Staying Warm This Fall and Winter
HOT WATER HEAT
Many halls are heated by hot water circulating throughout their building. The actual heating units are either large radiators or baseboard radiator units. Congreve, Mills, Fairchild, Handler, Peterson, Haaland and ATW have fan coil units.
Alexander, Jessie Doe, Congreve, Lord, Devine, McLaughlin, Englehardt, Mills, Minis, Gibbs, Randall, Hetzel, Sawyer, Hitchcock, Scott, Handler, Peterson, Haaland, Hunter, and ATW
The above halls have thermostatic valves on all radiators with the exception of Congreve, Mills, Fairchild, Handler, Peterson, Haaland and ATW (which have wall-mounted thermostats). In the halls that don't have wall-mounted thermostats, these valves are attached on or near to the hot water line, where the pipe enters the heater. These valves have an adjustable knob functioning like a thermostat. Turning the knob clockwise decreases the heat. Turning the knob counterclockwise will increase the heat. It may take a little experimentation to find the desired room temperature setting.
Woodside and Gables North and South follow the same set-up as above. At Woodside apartments, the thermostat valve is located on or near the radiator in the living room. This valve controls heat for the entire apartment. In Gables North and South, each room has it's own thermostat valve that controls temperature in each room. Gables A, B and C have wall-mounted thermostats located in the living room. This one wall mounted thermostat controls the temperature for the entire apartment.
It's important to note that you may still hear water running through the radiator even if you have the valve all the way closed. This keeps a small amount of water circulating to help prevent freeze-ups.
The Babcock, Stoke, Christensen, Williamson and Hubbard Halls are heated with electric heat.
These halls have thermostats that residents can adjust to regulate room temperature. Electricity is purchased from Public Service Company of New Hampshire (PSNH). Because electricity prices are expensive, a bill for all halls on campus could run up to $160,000 per month and $1.1 million for academic year. The cost of electricity, campus wide, is about $5 million per year.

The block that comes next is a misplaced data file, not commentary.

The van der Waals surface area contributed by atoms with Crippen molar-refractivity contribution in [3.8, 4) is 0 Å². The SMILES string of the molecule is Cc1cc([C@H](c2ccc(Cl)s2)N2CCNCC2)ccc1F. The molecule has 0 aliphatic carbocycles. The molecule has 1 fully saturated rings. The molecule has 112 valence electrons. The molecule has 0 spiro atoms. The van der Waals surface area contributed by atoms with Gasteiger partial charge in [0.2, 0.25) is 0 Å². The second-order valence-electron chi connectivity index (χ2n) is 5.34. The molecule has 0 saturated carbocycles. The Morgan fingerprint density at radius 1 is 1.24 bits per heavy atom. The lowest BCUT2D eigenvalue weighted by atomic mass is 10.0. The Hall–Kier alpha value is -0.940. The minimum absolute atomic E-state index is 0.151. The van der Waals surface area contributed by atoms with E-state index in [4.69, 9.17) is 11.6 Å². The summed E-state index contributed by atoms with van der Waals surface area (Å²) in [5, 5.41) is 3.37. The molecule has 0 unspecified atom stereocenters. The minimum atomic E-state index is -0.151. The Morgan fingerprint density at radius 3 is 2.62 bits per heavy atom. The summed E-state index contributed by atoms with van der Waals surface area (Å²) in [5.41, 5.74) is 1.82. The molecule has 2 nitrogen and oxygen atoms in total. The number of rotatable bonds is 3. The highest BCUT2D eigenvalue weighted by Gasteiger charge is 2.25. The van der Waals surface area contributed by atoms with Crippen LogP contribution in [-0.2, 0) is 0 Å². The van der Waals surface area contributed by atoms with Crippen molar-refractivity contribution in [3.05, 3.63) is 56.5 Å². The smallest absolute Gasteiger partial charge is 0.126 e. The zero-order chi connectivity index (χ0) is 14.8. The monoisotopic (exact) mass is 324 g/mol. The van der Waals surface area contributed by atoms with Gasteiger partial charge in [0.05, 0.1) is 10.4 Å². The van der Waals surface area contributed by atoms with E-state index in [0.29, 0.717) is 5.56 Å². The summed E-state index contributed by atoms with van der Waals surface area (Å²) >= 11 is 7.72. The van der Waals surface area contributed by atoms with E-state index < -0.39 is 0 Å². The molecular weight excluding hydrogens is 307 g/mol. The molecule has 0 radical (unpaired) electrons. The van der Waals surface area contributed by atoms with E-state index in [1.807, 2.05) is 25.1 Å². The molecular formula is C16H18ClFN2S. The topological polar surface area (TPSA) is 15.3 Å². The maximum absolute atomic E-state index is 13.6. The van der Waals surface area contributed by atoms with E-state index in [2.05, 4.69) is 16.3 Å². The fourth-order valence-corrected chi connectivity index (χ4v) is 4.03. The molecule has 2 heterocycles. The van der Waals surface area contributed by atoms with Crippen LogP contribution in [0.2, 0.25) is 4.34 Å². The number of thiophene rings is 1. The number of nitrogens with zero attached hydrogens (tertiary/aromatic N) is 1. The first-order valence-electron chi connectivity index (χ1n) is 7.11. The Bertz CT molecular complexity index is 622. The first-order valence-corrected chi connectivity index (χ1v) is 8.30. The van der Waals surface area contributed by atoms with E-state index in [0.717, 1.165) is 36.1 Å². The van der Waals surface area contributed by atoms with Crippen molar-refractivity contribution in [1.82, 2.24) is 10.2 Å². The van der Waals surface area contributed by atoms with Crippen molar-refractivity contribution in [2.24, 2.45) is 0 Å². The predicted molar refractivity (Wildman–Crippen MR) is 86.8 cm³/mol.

Our electric bill from PSNH includes a “demand charge” in addition to charges for the actual electricity we use. The demand charge is determined by our maximum use of electricity for any given half-hour period. The demand charge from PSNH is usually determined by our maximum use of electricity between 7:00 AM and 8:00 PM Monday through Friday. To keep the demand down, the university runs electric heat on cycles of thirty minutes. This is why the heater in your room may seem cooler than at other times. As it gets colder outdoors, the electric heat runs a greater number of minutes during each half hour cycle. If all the electric heat came on at the same time, our demand charge would be very high. For additional UNH energy information go to www.energy.unh.edu
Heating Tips & Pointers
If your room has a thermostat control, find the desired setting and leave it there.
Do not block radiators and heaters with furniture or other belongings. Clearance is needed in order for heat to circulate properly in the room. Of note: any type of cord (i.e. computer, electrical, etc.) could melt if left in contact with the radiator or heater unit. Keep everything at least 6 inches away from heater.
Do not place any heat producing devices (computers, printers, refrigerators, microwaves, etc) near wall mounted thermostats. Doing so will cause the thermostat to read the room temperature incorrectly because of the heat given off by the device.
Make sure windows are closed at all times and latched tight to keep cold air out, particularly when leaving for the day or the weekend. The windows need to be latched tight in order to compress the weather stripping and to keep cold air out so pipes won't freeze. Please note that if a radiator freezes because a window was left open, you are held responsible for the cost of the damages.
In the electrically heated halls, do not turn the thermostat down when leaving for any vacation or long period of time. The temperature settings are lowered automatically by a Computer Demand Control System. If the thermostat gets turned down, the control system will not be able to warm your room adequately before your return.